Last month, after I had posted a picture of a Chinese pavilion on my Facebook page, an unknown person sent me a message asking me if I was in Taiwan. He recognized the pavilion and knew I took the photo in the Jieshou Park in Taipei, the capital of Taiwan. This person turned out to be a Curaçaoan (a Yu di Kòrsou (YDK) as we refer to ourselves in our language Papiamentu) living in Taiwan. He, together with three more YDKs wanted to meet with me to chat about our island. They were very interested in Curaçao politics, and I felt they were eager to talk to me about some good ideas they had for our island. Unfortunately I had already left Taiwan and was in Vietnam for an assigment. Via social media we maintained contact and I asked him how he felt about getting our diaspora organized in order for meaningful contacts among the diaspora and between the diaspora and the mother country. This idea got met with a lot of enthusiasm.
Before getting to that point, the word diaspora comes from the Greek language. ‘Dia’ meaning all over and ‘sporius’ meaning dispersed. In every day language, diaspora means the community of migrants of a particular country living (permanently) in other countries while aware of their identity and maintaining some kind of connection with the country of origin. The idea of diaspora is not new and a handful of countries, some of them for many centuries, have made good use of their people living abroad. There is a growing awareness among countries new to this concept, that the diaspora is a treasured resource. Input from the diaspora means ideas, innovation, investments and global networks not available at home. Fact is that in the case Curaçao our diaspora can be an important bridge to knowledge, expertise, innovation beyond what is available via the Kingdom diplomatic missions which, as I have mentioned many times before are not even focused on our island even when they should be. Diaspora means especially ‘brain regain’ and ‘brain exchange’. Fact is that many of our graduates and brain power live abroad. The message we need to send to our YDKs living abroad and the ones planning to leave the country, is that emigration does not have to be final in the sense of severing ties with Curaçao. We have to realize that many of our emigrants are not coming back because they can’t or simply don’t want to. That is fine with me. In any case we should not try to make them out as some kind of monsters for not returning to our island. Especially our politicians like to play this blaming game. I know, because I witnessed a session in 2007 with students from Curaçao at the Erasmus University where a colleague of mine referred to some students as ‘money mongers” for not wanting to return. We must call on YDKs in the diaspora to help to promote and protect the Brand Curaçao. The very notion of the concept of a nation is being redefined. Because of globalization and interconnectedness today the nation is no longer bounded by our 444 square kilometers of territory. We have according to some sources more than half of our population living outside of Curaçao. We need the input of the Curaçao diaspora in order to realize our potential. In order to achieve this we need a diaspora policy in place. In 2012 I dedicated a chapter of the PAIS (the political party I used to head) program on diaspora. In 2013 I wrote a paper on this matter for a meeting between the Parliaments of Aruba, Curaçao, Sint Maarten and the Netherlands, but there was not enough interest to pursue this initiative. Not having had success then, I am trying another approach. We will not wait on policy, but will take it to the social media to get our diaspora organized. A dedicated Facebook page: ‘Curaçao Diaspora’ will be launched. This must be seen as a first step. It is important that we know where we have YDKs, what they do, what their talens are, how they are connected in their places of residence, what their interests are, and how they want to contribute to our development. We could in the future think about having conferences, papers and a list of priorities such as diversity, democracy, human rights, environment, food and water security and of course economics. Hopefully along the way a policy on diaspora will emerge. In no way I want to have any kind of monopoly in this process. Let’s hope it grows. Let’s hope we all feel like the owners of this initiative. Let’s do it for the the Curaçao Brand. I am convinced this could be the start of something wonderful. Thank you YDKs in Taiwan.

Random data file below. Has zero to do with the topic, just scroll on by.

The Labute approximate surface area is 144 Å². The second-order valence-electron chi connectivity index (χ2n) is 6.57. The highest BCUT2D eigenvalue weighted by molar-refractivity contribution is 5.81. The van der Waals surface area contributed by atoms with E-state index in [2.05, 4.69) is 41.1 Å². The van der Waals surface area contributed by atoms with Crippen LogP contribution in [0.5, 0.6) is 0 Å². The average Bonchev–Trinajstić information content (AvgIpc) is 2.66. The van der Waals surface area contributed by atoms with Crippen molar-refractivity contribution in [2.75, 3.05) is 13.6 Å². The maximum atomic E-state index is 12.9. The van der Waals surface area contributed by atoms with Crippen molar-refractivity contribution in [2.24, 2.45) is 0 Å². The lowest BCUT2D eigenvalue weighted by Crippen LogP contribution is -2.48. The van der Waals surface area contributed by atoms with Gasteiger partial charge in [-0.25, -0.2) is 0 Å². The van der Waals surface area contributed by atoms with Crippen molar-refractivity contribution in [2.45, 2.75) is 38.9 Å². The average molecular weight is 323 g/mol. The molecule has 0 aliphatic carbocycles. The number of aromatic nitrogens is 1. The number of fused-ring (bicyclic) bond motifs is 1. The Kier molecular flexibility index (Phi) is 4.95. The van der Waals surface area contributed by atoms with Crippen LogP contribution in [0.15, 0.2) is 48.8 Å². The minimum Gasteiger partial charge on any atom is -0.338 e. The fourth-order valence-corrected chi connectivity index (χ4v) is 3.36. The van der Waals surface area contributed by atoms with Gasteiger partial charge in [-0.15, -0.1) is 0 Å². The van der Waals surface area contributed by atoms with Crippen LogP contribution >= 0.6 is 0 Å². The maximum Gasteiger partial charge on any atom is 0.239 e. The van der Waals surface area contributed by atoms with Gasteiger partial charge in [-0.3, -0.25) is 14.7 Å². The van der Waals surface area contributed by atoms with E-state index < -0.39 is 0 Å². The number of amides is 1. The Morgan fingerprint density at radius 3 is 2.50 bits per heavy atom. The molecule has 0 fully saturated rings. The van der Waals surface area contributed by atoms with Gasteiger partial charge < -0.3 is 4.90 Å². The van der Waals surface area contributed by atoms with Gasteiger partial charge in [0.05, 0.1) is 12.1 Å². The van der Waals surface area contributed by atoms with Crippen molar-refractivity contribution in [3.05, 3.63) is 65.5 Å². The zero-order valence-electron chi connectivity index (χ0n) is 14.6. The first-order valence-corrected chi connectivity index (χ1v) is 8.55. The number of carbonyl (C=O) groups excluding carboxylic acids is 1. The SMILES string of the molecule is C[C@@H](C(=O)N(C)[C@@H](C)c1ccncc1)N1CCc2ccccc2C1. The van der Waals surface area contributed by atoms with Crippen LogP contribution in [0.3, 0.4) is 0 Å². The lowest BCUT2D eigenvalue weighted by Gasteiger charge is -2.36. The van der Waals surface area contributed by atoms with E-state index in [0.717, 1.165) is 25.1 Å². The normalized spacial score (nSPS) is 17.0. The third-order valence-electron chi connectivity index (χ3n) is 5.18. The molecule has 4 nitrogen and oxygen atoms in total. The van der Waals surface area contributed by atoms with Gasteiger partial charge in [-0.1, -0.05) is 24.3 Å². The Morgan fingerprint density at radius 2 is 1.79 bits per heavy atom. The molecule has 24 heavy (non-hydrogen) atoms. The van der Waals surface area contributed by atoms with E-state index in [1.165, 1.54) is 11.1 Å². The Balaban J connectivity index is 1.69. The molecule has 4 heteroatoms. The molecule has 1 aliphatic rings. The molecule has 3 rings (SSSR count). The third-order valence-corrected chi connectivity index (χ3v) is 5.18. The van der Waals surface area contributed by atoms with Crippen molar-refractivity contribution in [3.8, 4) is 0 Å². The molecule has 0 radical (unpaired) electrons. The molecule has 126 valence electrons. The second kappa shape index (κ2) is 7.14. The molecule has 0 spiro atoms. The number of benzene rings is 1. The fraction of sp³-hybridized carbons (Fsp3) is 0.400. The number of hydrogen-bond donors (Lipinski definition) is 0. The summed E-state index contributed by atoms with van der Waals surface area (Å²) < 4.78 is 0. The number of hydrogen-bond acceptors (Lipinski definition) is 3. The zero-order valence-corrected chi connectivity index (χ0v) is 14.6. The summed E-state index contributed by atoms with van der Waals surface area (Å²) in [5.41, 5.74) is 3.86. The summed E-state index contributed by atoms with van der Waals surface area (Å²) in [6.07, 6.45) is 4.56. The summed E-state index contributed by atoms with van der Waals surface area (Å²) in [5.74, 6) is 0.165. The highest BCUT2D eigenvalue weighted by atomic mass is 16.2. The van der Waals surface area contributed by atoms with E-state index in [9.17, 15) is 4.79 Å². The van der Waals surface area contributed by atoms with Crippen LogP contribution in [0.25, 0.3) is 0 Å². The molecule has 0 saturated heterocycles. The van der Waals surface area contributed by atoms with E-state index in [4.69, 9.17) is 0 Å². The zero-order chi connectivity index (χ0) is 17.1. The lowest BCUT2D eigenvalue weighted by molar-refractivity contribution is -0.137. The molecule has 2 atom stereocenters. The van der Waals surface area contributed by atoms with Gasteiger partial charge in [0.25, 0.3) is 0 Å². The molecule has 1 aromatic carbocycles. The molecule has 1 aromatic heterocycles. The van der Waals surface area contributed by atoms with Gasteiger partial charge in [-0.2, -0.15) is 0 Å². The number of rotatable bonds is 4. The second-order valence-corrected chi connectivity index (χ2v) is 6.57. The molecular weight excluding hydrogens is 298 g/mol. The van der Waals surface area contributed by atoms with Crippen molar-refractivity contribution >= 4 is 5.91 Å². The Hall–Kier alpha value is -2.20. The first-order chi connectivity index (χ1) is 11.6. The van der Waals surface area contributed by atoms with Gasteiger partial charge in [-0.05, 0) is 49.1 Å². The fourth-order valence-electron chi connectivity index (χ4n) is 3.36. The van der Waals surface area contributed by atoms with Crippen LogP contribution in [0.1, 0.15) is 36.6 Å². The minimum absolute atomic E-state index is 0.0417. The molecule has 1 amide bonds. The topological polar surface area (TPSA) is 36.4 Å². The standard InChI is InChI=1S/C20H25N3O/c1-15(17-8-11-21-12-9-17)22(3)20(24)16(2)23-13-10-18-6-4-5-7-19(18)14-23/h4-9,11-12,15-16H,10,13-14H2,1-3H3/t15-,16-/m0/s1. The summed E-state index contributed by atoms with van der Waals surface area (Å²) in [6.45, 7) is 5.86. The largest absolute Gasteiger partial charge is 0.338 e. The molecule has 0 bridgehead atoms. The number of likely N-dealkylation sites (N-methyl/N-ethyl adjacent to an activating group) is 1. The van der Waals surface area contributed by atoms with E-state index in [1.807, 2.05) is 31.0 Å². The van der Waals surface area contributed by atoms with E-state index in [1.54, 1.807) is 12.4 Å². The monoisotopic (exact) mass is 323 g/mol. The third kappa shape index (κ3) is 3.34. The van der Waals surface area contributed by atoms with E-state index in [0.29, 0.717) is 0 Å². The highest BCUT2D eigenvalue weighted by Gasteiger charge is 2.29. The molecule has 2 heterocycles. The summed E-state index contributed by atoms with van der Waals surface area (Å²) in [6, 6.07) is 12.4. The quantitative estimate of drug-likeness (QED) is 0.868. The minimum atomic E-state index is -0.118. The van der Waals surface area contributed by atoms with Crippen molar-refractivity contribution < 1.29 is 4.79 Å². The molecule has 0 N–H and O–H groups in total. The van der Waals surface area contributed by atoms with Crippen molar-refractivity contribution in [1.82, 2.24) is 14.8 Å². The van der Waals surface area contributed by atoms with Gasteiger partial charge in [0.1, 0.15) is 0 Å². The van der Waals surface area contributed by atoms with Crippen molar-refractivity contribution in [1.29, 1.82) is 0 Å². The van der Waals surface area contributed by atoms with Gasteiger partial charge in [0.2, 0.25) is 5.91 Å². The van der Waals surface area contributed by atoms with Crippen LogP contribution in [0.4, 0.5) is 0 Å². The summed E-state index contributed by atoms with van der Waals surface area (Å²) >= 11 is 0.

You don’t have to be a woman to be for women’s rights. Neither do you have to be a woman to see that there is something intrinsically wrong with the statement that ‘women’s rights have led to moral decay in our homes and country’. If anything this movement is a challenge to the unequal social structure that subjugates and discriminates women. Promoting gender equality, any kind of equality for that matter, can never be morally destructive. Today on International Women’s Day (IWD) it is important to commemorate the enormous gains we have made. These gains are however neither equally distributed globally, nor have they made us come close to ending gender discrimination.
Female genital mutilation, child marriage, honor killings, domestic abuse, lack of equality under the law are all issues that make girls and women all over the world suffer. Women’s rights cannot be only about our own situation back home. Even if these above-mentioned issues may be considered a ‘far-from-my-bed show’, women’s organizations everywhere should make women’s rights a global issue. Without women’s rights around the world, there is no global well-being.